My body aches. Saturday evening, I took two of my flatmates and met several of my friends for the Annual Highland Something, for which the student centre supplies a variety of ceilidhs. There was so much spinning and fiddle-dee-dee (in the words of Tom), that my bones feel flung to bits. But it is a good sort of pain, and I would do it again tomorrow if there was a chance.

Our photographer was not with us, so I have no proof of the adventure apart from my own creaking joints. I'll be sure to fix that next time.


because you were all wondering what I'm writing my dissertation on, here's a brief synopsis of my 'research context':

When James Macpherson published his Fragments of Ancient Poetry in 1760, he went to great lengths to make the Fragments appear to be authentic remains of an ancient, heroic oral tradition. His reasons for this were largely political, and as such, influenced the content of the epics themselves. As an attempt to establish a particularly Scottish identity, the poems were quite effective. However, to do so required both a simplification and a manipulation of traditional mythology. Stripped of anagogical significance, the Ossian epics more or less represented an Enlightenment version of history, tradition, and mythic heritage. The stories themselves were changed by their very purpose and in turn changed the manner of representing myth in future narratives.

Moreover, the emphasis on the Ossian epics as authentic tales from the past, as ‘fragments,’ served to distinguish form from content in a new way. The epics were not so important as stories as they were as artefacts. In the same way that the British Museum, which was established in 1753, displayed certain items as representative of a particular culture, so also were the Ossian writings put forth as representative pieces of the past.

There you go. This all sounds really interesting, but I'm not sure if it's actually valid. I suppose that's what my dissertation will show. 'Initially I thought that Ossian marked a change in definitions of mythology, but now I am convinced that it stayed the same from the beginning to the end of the year 1760. Thus, there is no point to these 15000 words.' Oh dear...

note: one thing I left out: I am focusing on the responses located in Edinburgh and London. and I'm presently unsure to what extent I will involve contemporary literary theory.


this makes the third month for me to come down with a sudden mysterious illness. except that this isn't very mysterious--I have a sore throat and a runny nose. last month it was a stomach flu for five hours, and the month before it was whatever attacked my abdomen in Rome on Christmas Eve. I should not have slacked off with my vitamins. I am clearly not adjusted to the British air.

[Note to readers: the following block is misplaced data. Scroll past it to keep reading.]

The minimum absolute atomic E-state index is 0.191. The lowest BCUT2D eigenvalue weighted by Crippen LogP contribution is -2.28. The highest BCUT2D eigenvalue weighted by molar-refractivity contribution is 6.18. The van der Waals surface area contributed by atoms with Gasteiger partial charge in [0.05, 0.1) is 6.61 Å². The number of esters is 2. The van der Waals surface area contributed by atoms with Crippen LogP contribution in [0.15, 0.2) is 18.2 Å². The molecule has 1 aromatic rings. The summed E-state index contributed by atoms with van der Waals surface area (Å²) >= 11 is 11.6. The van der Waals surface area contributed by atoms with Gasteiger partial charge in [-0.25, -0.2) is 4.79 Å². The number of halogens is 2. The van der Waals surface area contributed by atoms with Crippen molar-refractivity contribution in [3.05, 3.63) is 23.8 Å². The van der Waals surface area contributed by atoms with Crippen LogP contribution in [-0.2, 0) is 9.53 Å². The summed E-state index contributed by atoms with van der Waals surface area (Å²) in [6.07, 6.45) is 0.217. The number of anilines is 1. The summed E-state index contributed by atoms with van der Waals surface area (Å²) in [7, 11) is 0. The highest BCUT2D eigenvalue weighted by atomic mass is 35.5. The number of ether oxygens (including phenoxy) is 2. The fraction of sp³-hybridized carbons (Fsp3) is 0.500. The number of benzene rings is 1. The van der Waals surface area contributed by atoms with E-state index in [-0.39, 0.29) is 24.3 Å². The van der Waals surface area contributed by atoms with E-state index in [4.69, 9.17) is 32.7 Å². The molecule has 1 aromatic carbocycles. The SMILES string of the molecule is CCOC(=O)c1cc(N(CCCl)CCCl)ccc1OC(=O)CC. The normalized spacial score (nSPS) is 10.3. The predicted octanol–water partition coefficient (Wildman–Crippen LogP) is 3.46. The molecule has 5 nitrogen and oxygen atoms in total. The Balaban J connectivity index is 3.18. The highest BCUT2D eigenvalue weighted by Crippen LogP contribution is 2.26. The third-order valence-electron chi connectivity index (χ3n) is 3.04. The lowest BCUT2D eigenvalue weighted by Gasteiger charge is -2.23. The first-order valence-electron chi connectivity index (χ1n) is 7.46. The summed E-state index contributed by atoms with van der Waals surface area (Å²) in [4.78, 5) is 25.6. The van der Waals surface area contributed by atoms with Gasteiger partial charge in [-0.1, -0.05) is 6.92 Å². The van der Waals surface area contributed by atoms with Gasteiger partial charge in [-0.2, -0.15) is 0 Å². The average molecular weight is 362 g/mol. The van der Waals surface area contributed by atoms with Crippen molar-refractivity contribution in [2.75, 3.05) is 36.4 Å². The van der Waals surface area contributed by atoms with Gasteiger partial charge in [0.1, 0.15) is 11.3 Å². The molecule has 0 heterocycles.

meanwhile, my curtains have been washed, Liesl and I made amazing lemon cake from a box, and flat six is planning a party for the Chinese New Year replete with sing-alongs, a musician's DJ, boardgames, fireworks, pizza, Chinese take-away, and dumpling. It is a Hilarious Party. Looking forward to it.


for wednesday and thursday:

Scott's Ivanhoe
Hegel's Aesthetics: Lectures on Fine Art (excerpts)
Austen's Northanger Abbey (and accompanying critical essay by unremembered critic)

for dissertation proposal and other concerns:
The Cambridge Companion to the Scottish Enlightenment, The Scottish Enlightenment: An Anthology, Bardic Nationalism, Nation and Narration, Culture and Imperialism, and Ossian and Ossianism by a variety of authors, contemporary and... old.

what I have done in the last week other than reading, attending class, and fretting internally over my dissertation proposal:

no, I have not even called my mother, to whom I wish a wonderful week with all the love I can muster into the space of a blog.


your hair is long when I dream of you

and your hands and fingers are long, too.

you stoop low and turn to hear my voice,

cup my chin in your piano hands,

and with the center of your attention, muffle all outward noise

(I think you wear a cape).

—my hands are narrow and come to a point

you tuck them like bread in your pockets

and we walk to the train—

we are lovers, so of course we walk in the rain,

and smile while the drops form a frame

for our faces.

I cannot remember where you take us—

to the dining car or the caboose.

we wave from the windows,

smiling at strangers,

and wonder that no one out there

knows our names.

the landscape’s the same as when we left.

I ask you, ‘have we gone in circles?’

you say, ‘the ride’s enough’

and pinch my nose and glance below

at the murky water

(it is a dream, remember).

for now we stand beside a pond

you still hold my hand

(your skin is so thin)

and I take each of your fingers in my mouth

to warm them with my breath.

the pond is rimmed in ice

but below I see the catfish swim.

‘let’s go in.’

you hold my arm:

‘you’ll catch your death’ you say

with worry in the corner of your eye.

I laugh at you,

a hearty laugh,

and plunge beneath the crust.

the ring around my finger rusts

reminding me that you’re somewhere behind.

I drop to the bottom

hands first

and must push back to the surface

with all the narrow force of my narrow feet.

the pond is now a sea,

and you have left me.

(I weep myself awake, and find your picture between the pages of my books)

(your hair is short, your hands are firm, and you’re alone beneath a harsh light)

(I crawl back into bed and warm my frostbitten toes

with all the blankets and pillows

that I can reach)


[unfinished] 180107


This week's forecast

Chance of flat confrontations: 94%
Number of flat conversations about flat confrontations: 17
Possible routes of escape from flat confrontations: 2 (door, window)
'Safety' rooms-in case of confrontational emergency head to: Jess' room, room 01.
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